Master Sauce Chicken


Preparation info

  • Difficulty


  • Serves


    as a main course .

Appears in

North Chinese kitchens harbor the smells that are most dear to me and among them is invariably that of a potted chicken, simmering slowly in a rich soy brew. It is a dish that requires almost no work to produce, and at the end of several heavenly scented hours you are left with a sublime chicken and an inspired master sauce from which you can create any number of homey, tempting dishes.

  • Master sauces can be simple or complex. An average home cook combines wine, soy, sugar, and anise, while the restaurants of old Peking purported to begin with no less than twenty ingredients, passed as a secret from chef to apprentice. My recipe offers a bit of both worlds. You may blend the primary ingredients for a full-flavored, simple sauce, or add the optional aromatics for a more complex brew. Go out of your way to find Chinese golden rock sugar. It contributes a soft, inimitable sweetness and a lovely sheen. If you cannot find it, substitute about 2 tablespoons sugar to taste.
  • This chicken is good hot from the pot, tepid, or at room temperature. Leftover meat may be shredded and used in Master Sauce Chicken Salad with Tea Melon, or in any impromptu salad.
  • Master sauce will keep indefinitely in the freezer and grows better with use. It is the base for Master Sauce Eggs, Carnelian Carrot Coins, and Master Sauce Mushrooms. In your Western repertoire, it will enrich most anything meaty, from brisket to grilled pork.

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  • 3½–4 pound perfectly fresh chicken, fresh-killed best (weight after removal of head, neck, feet, wingtips, tail and fat sacs)

Primary sauce ingredients

  • cups water
  • 2 cups thin (regular) soy sauce (read the cautionary note regarding brands)
  • cup Chinese rice wine or quality, dry sherry
  • 4–5 quarter-size slices fresh ginger
  • 12 individual points star anise (equal to whole stars)
  • 2 ounces Chinese golden rock sugar, crushed (equal to cup smashed bits)

Optional aromatics

  • 1 thin scallion, cut into 3-inch lengths
  • 1 tablespoon crumbled Chinese cassia bark, or -inch cinnamon stick, broken into bits
  • 1 thumb-size piece home-dried orange or tangerine peel, blanched in plain simmering water for 10 minutes and drained
  • ¼–¾ teaspoon Chinese or Japanese sesame oil


Simmering the chicken and setting the color

Clean the chicken thoroughly as directed.

Choose a heavy pot that will hold the chicken snugly and allow it to be turned. Spank the ginger and scallion to release their juices, then add them to the pot with the water, soy, wine, anise, and optional aromatics. Do not add the sugar at this time.

Bring the ingredients to a boil over moderately high heat, then ease the chicken into the pot, breast side up. While waiting for the liquids to return to a boil, baste the chicken continuously with a large spoon to set the color and tighten the skin. Continue basting for several seconds after the boil is reached, then reduce the heat to maintain a gentle simmer and cover the pot. Simmer 20 minutes. Uncover the pot twice during this initial cooking to check the simmer and baste the bird.

Turn the chicken over, being careful not to tear the skin. One reliable method is to anchor a long cooking chopstick or wooden spoon in the cavity while turning the bird by its neck bone with a mitted hand. Scatter the sugar evenly around the chicken, swish the sauce to dissolve the sugar, then baste continuously for 1 minute. Cover the pot and simmer 20 minutes more, basting the chicken thoroughly at 10-minute intervals.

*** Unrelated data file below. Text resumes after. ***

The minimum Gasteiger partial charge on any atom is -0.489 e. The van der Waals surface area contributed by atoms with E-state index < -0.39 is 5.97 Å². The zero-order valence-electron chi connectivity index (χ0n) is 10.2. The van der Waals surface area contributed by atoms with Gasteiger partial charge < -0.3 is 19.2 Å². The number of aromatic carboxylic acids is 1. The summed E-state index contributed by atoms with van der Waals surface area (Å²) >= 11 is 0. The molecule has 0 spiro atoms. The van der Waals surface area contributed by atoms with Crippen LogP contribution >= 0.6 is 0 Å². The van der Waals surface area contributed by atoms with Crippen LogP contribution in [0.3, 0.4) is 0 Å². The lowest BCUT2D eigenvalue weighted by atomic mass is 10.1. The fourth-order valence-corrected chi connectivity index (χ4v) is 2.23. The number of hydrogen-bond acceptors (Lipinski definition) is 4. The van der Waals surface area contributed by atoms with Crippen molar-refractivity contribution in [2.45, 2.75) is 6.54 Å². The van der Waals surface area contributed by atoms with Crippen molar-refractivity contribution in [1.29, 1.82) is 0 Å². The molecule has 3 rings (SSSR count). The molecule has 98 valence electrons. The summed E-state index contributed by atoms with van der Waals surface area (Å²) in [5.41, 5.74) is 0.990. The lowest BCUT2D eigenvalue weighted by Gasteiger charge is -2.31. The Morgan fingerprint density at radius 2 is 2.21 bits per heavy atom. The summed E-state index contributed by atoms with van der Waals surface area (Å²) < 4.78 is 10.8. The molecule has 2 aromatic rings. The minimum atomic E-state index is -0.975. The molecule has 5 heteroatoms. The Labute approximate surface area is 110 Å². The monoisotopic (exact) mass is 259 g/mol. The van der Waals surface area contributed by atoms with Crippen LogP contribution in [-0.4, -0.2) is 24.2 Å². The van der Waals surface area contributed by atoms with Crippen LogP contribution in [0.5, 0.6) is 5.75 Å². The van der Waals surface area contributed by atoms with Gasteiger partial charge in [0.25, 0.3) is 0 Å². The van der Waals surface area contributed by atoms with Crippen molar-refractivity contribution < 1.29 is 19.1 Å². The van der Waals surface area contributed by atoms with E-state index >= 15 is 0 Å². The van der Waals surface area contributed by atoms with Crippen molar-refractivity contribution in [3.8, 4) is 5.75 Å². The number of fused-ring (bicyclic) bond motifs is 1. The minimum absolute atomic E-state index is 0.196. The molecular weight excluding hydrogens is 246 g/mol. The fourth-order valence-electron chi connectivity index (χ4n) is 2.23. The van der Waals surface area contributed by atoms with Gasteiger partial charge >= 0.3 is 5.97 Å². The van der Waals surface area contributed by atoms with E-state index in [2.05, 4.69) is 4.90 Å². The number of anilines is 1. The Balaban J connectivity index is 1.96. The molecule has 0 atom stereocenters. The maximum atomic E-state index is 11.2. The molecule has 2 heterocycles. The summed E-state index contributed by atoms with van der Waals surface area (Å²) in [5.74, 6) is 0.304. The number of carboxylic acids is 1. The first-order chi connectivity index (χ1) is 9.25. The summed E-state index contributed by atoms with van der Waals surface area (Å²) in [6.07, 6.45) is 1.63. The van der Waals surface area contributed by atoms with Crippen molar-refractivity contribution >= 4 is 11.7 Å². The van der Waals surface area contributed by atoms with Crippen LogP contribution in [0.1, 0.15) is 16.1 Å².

Steeping to deepen the flavors of the chicken and the sauce

Move the covered pot to a cool burner and let the chicken steep for 1½ hours. Baste the chicken several times as it steeps, replacing the cover each time to retain the heat.

Turn the chicken over, with the same care as before. Baste it thoroughly, replace the cover, and steep 30 minutes more, again basting at 10-minute intervals.

Glossing and serving the chicken

Gently remove the chicken to a plate, then tip the plate over the pot to drain the cavity of sauce. Transfer the chicken to a cutting board and let it cool several minutes. Rub the sesame oil between your palms, then smooth it evenly over the chicken to give it fragrance and sheen. Don’t miss the spots under the wings and thighs.

Serve the chicken hot, tepid, or at room temperature. To retain its moistness, cut just before serving, either Chinese-style or in a fashion to suit you. Present the chicken on a platter of contrasting color. Hide any chopping failures or skinless bits under a mound of the prettiest breast pieces, then surround with the wings and drumsticks. Moisten with a few spoonfuls of the heated sauce and garnish, if desired, with sprigs of fresh coriander or clusters of red radish fans.

Leftover chicken is best at room temperature or gently reheated with a bit of the master sauce.

Storing and replenishing the master sauce

Strain the sauce through several layers of damp cheesecloth, discard the seasonings, then refrigerate up to one week or freeze indefinitely for future use. Leave a small amount of chicken fat in the sauce. It will lend its sheen and rich goodness to the next thing you cook.

If the sauce diminishes and you do not want to start from scratch with a whole chicken, then use 2–3 pounds chicken breasts. Add to the sauce that remains more of everything you started with, but substitute a light, unsalted chicken stock for water and use only 2–3 slices of ginger. Keep to the original proportions given in the recipe and follow the cooking procedure. As you cook it, taste the replenished sauce for the proper balance of sugar, soy, and wine, and adjust if needed.